This essay introduces the English translation of Mario Tronti’s “The Autonomy of the Political,” a 1972 seminar presentation and discussion.
Today the left confronts an old dilemma: the problem of the capitalist state. But the situation, as always, is exceptional. If working-class achievements, socialist governments, and the elusion of communist transition have fed the flames of debates over the form and function of the state for more than a century, contemporary struggles fuel unprecedented fires.
Many movements today regard the state as a terrain of struggle rather than a handy tool or an impenetrable fortress. In the United States, where anticapitalist politics are on the rise, left organizations have mushroomed in part by traversing local campaigns and seizing on the widespread appeal of a democratic socialist candidate for president, one who advocates not only reforms but also, however ambiguously, a “political revolution.” Meanwhile, the socialist leadership of the UK Labour Party has recently suffered a crushing defeat at the ballot box, but not before John McDonnell advanced a proposal to operate both within and against the state. This approach was distinguished by its grasp of the state as a field and as an adversary, a possible vehicle for socialism as well as an obstacle to the latter’s realization.1
Bernie Sanders’s prospects are difficult to forecast, and the Labour left has not, for the moment, achieved the preliminary passage to state power on which much of its ambitious program would seem to rely. At the same time, elected executives do not exhaust the state. Recent events in Bolivia and Venezuela, for example, have underscored that socialist transition will be brutally contested perhaps especially in places where the left achieves victory via the ballot box.2 Supported by U.S. intervention and other hostile forces from abroad, capitalists in these countries have demonstrated their capacity to use branches of nominally socialist or social-democratic states to recompose the might of their class in horrific ways.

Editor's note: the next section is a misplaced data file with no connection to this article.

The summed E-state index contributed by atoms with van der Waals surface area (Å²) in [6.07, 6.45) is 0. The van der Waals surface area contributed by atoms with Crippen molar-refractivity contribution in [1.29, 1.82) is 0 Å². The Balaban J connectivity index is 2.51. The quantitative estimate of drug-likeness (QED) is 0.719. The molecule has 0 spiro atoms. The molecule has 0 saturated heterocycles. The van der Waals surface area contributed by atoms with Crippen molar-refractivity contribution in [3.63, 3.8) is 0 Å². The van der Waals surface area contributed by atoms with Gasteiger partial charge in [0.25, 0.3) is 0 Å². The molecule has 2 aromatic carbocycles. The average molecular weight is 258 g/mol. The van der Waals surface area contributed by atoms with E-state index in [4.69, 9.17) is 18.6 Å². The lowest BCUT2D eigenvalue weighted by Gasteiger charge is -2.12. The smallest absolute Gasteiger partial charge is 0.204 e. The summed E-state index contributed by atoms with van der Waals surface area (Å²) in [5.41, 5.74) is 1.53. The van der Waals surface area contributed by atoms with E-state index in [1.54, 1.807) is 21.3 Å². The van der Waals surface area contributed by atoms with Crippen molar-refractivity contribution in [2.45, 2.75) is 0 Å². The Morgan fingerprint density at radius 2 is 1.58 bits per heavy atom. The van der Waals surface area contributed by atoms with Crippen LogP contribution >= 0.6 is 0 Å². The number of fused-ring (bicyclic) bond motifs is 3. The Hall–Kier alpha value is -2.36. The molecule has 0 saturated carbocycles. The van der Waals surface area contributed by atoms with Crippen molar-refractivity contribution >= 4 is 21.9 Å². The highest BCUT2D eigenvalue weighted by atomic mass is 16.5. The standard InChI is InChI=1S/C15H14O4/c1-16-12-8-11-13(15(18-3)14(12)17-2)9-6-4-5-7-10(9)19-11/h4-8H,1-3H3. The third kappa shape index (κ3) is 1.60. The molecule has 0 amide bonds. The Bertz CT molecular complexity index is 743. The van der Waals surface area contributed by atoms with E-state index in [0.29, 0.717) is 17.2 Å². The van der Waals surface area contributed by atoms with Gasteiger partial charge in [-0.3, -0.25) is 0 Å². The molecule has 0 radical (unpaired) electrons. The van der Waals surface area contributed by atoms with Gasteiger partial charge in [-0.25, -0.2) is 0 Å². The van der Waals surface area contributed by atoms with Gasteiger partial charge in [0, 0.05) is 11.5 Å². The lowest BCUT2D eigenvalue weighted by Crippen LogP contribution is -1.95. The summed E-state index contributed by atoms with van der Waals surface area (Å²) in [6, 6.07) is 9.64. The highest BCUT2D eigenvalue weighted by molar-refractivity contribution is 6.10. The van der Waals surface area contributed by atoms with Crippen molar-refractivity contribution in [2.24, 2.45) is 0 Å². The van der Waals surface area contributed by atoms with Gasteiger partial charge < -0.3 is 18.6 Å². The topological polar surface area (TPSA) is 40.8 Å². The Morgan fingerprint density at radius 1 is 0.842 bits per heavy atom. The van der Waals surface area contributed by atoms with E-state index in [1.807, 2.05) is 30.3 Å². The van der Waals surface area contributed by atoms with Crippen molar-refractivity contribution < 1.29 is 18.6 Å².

In countries where the right dominates the state apparatuses, as in contemporary Brazil or the United States, capitalists are deploying from these bases of operation to wreak havoc on whatever the left has managed to build – including the infrastructure of extra-parliamentary forces not vying for their seats. The right utilizes state channels to loosen climate regulations; terrorize migrants, people of color, trans people, and women; and embolden paramilitaries who diffuse the state’s repressive and ideological effects throughout society. Nor should we forget that capitalist state mechanisms are always busy decomposing collective political subjects through the routine deployment of the category of the individual.
In response to these challenges, today’s activists are experimenting with a panoply of tactics: fighting for non-reformist reforms, carrying out direct actions and sabotage at points of state repression, building dual- and counter-powers. Creative insubordination continues to multiply across the globe in the 21st century, and, accordingly, today the model of the economic “base” straightforwardly determining the politico-ideological “superstructure” is rarely peddled as a guide for Marxist practice. The relationship between the economy and what Mario Tronti has called “the political” is no longer taken for granted.